Facing retail theft charges means that you can be facing a misdemeanor or felony conviction in the state of Michigan. Retail theft, or shoplifting, is known under Michigan law as “retail fraud.” Retail fraud is typically charged when a person is caught stealing an item from a store in Michigan. Depending upon the value of the item stolen, the charges can range from a third-degree misdemeanor offense to retail theft in the first degree, which is a felony offense. The penalties for any retail fraud conviction can be severe.
Not only can a person face a significant financial penalty and the possibility of jail time, but a criminal conviction can affect that person’s ability to obtain a rental property, get certain jobs, and sometimes even be approved for certain lines of credit long after the sentence has been served. As such, it is extremely important to have an experienced retail theft defense lawyer on your side.
At Michigan Defense Law, criminal defense lawyer Paul J. Tafelski and our team of defense lawyers are here to help. Navigating a criminal case can be tough and complex. This is why having a skilled defense attorney is very important.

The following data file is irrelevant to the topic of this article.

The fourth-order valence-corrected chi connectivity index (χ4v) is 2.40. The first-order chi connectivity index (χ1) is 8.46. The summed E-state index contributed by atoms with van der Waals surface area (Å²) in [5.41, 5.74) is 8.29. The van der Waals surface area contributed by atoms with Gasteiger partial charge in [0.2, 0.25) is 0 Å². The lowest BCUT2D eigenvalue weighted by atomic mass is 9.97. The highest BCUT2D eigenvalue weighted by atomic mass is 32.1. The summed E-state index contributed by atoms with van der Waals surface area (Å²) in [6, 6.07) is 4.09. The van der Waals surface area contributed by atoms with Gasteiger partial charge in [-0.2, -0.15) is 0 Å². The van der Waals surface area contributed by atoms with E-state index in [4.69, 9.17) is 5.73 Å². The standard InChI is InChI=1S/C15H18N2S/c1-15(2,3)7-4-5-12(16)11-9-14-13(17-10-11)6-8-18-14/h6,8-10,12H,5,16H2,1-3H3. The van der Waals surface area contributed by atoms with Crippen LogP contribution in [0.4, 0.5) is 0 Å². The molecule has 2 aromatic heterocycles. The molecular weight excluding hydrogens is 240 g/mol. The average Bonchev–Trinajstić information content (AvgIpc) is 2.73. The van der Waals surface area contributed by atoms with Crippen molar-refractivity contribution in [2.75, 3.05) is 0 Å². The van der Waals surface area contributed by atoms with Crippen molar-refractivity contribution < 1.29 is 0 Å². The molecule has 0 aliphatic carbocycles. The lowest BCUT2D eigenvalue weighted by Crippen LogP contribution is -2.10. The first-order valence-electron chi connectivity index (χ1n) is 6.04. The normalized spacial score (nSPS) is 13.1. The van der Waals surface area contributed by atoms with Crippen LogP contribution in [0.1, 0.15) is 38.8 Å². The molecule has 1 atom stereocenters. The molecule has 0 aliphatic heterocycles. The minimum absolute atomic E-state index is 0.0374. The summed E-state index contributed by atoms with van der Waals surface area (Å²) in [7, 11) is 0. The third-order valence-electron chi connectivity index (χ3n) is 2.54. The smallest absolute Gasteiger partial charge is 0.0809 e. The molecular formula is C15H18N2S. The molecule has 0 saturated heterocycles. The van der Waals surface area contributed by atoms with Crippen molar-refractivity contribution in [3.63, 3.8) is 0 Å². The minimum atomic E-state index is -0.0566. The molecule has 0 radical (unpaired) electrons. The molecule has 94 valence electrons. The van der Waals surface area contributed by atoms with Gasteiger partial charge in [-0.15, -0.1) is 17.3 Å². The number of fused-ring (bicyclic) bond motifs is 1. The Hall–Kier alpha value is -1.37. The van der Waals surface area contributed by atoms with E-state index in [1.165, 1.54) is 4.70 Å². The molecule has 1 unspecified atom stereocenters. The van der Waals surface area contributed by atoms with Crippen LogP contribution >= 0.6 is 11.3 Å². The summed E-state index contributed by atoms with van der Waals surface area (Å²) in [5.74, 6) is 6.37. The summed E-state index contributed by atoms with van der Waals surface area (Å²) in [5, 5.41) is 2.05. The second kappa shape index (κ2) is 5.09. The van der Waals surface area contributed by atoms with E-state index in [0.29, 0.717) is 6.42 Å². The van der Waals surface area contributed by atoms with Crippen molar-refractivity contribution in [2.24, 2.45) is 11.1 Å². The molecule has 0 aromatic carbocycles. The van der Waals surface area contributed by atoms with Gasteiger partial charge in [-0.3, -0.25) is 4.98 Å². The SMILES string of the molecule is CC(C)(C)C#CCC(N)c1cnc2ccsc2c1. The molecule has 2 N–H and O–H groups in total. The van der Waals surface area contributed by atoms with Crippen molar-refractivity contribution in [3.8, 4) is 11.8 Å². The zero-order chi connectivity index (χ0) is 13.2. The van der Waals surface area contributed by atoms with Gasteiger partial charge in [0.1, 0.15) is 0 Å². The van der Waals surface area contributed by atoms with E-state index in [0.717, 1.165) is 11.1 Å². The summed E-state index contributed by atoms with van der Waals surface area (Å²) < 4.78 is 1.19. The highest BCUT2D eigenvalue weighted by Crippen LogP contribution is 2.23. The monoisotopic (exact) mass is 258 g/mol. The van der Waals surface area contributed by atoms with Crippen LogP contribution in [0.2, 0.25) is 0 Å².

Call us today at (248) 451-2200 to schedule a consultation.
What are the different elements of each type of retail theft in Michigan? Under MCL 750.356c and MCL750.456d, the following are general retail fraud offenses:
There are other actions that can also constitute retail fraud. For instance, if a person attempts to return an item to a store in exchange for cash when the original item was not paid for, that might constitute retail fraud. As you can see, the different charging levels largely concern the value of the property that was shoplifted. Once a person is alleged to have stolen property worth $1,000 or more, the offense becomes a felony.
Being charged with fraud or theft can be stressful. It’s important to have the guidance of a skilled defense lawyer who can help you navigate the complexities of the justice system.
If you or someone you love is in need of a Michigan theft attorney, contact us today at (248) 451-2200. Our team of skilled lawyers may be able to help.
The most serious retail fraud, or retail theft, charge in Michigan is retail fraud in the first degree (MCL 750.356c). Here is what you need to know:
Retail fraud in the second degree (MCL 750.356d) is still a serious offense, but it is less serious than a first-degree charge. Here is what you need to know:
Retail Fraud in the third degree is the least serious shoplifting offense:
No matter what offense it is, a retail fraud or shoplifting charge carries penalties with it. A third-degree retail fraud might be considered a misdemeanor but it can still cost a fine or even imprisonment. This is why it’s very important to seek the help of a skilled attorney when you or someone you love is facing a theft charge.
Contact us today at (248) 451-2200 to speak with an experienced attorney.